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The Gunners lead the Premier League as we move into 2014 following a stunning calendar year, while Liverpool's controversial Uruguayan hitman proved his class once again

Greg Stobart
         Goal UK Correspondent

After 26 years of unparalleled success that came to define an era, Sir Alex Ferguson has left us with one last thing to thank him for this year.

His retirement as Manchester United manager has coincided with the tightest, most entertaining and most unpredictable title race in Premier League history.

The top seven teams in the table are separated by just eight points at the turn of the year, and clubs sense the incredible opportunity to pounce and claim the title this season.

It certainly won’t be United’s year. I stick by my assessment that the champions will struggle to finish in the top four this season and I’m not at all sure that David Moyes is the right man for the job in the long term.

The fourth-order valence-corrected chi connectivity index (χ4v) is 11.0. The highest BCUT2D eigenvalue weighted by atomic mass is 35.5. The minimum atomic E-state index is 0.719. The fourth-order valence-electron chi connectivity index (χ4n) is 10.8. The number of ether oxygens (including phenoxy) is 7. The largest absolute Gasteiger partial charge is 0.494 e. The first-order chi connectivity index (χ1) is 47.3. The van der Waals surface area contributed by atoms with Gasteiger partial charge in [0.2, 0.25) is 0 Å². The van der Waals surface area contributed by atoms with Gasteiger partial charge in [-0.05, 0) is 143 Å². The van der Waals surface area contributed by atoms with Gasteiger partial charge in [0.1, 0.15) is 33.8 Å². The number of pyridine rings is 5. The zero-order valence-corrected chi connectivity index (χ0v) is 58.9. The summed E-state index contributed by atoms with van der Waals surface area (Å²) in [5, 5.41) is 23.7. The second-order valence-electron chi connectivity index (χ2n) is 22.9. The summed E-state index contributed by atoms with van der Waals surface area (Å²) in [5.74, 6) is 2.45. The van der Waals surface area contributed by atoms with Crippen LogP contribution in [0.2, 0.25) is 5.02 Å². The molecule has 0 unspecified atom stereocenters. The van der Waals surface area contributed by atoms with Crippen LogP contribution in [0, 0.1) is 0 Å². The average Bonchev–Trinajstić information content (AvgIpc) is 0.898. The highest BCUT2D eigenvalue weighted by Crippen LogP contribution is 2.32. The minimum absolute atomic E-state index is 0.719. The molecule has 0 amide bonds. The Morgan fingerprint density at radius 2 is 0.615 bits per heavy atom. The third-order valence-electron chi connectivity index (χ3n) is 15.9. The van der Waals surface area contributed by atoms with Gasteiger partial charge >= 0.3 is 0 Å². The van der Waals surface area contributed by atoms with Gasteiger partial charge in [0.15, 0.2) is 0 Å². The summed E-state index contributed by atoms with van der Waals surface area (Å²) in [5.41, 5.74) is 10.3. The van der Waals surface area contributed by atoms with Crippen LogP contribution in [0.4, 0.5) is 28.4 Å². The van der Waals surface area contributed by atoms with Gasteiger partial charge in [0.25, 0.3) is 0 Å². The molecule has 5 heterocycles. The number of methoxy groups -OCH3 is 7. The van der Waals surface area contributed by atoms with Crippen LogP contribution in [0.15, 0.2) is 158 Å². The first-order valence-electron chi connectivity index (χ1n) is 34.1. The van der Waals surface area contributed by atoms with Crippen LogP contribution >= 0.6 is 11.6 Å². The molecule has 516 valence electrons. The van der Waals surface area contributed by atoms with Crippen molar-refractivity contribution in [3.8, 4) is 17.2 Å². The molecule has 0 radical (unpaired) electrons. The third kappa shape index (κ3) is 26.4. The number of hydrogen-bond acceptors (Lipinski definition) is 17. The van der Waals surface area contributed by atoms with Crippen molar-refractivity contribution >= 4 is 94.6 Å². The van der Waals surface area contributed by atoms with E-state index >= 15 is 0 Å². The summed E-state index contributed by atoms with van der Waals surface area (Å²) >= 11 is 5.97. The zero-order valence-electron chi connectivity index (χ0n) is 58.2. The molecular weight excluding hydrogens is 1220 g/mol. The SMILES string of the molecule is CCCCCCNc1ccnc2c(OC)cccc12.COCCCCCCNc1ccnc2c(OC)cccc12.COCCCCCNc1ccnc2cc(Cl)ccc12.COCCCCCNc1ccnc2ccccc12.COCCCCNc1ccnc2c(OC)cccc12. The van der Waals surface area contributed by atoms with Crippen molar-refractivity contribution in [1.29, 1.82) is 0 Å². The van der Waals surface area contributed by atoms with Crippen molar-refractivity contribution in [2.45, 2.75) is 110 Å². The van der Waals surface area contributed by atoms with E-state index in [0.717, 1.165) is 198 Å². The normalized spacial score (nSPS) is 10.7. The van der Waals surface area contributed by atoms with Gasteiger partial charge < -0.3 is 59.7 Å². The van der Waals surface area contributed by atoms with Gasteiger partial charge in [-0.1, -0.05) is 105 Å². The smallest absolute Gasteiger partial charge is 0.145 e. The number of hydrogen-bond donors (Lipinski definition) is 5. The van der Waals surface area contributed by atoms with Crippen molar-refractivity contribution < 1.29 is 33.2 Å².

While he handled the Wayne Rooney saga well and cannot be fully to blame for an awful summer transfer window, this is a man who failed to win anything in 10 years at Everton, now in charge of the most successful club in British football.

The fear factor is gone, especially at home, and that has been borne out as West Brom, Everton and Newcastle have all won at Old Trafford for the first time in decades.

United’s poor performances this season rule them out of contention for the Team of 2013 despite winning the title with four games to spare last term.

That leaves Liverpool and Arsenal as the two main contenders. The Merseysiders have played some blistering attacking football in 2013, building around Luis Suarez and scoring 84 times in the year, more than any other side.

THE GOAL UK AWARDS 2013

Best Team: Arsenal

Best Manager: Sir Alex Ferguson

Best Player: Luis Suarez

Young Player: Romelu Lukaku

Moment: Ferguson's final game at Old Trafford

Match: Man City 6-3 Arsenal

Best Signing: Mathieu Flamini

Best Goal: Kasami (for Fulham v Crystal Palace)

Dummy of the Year: Vincent Tan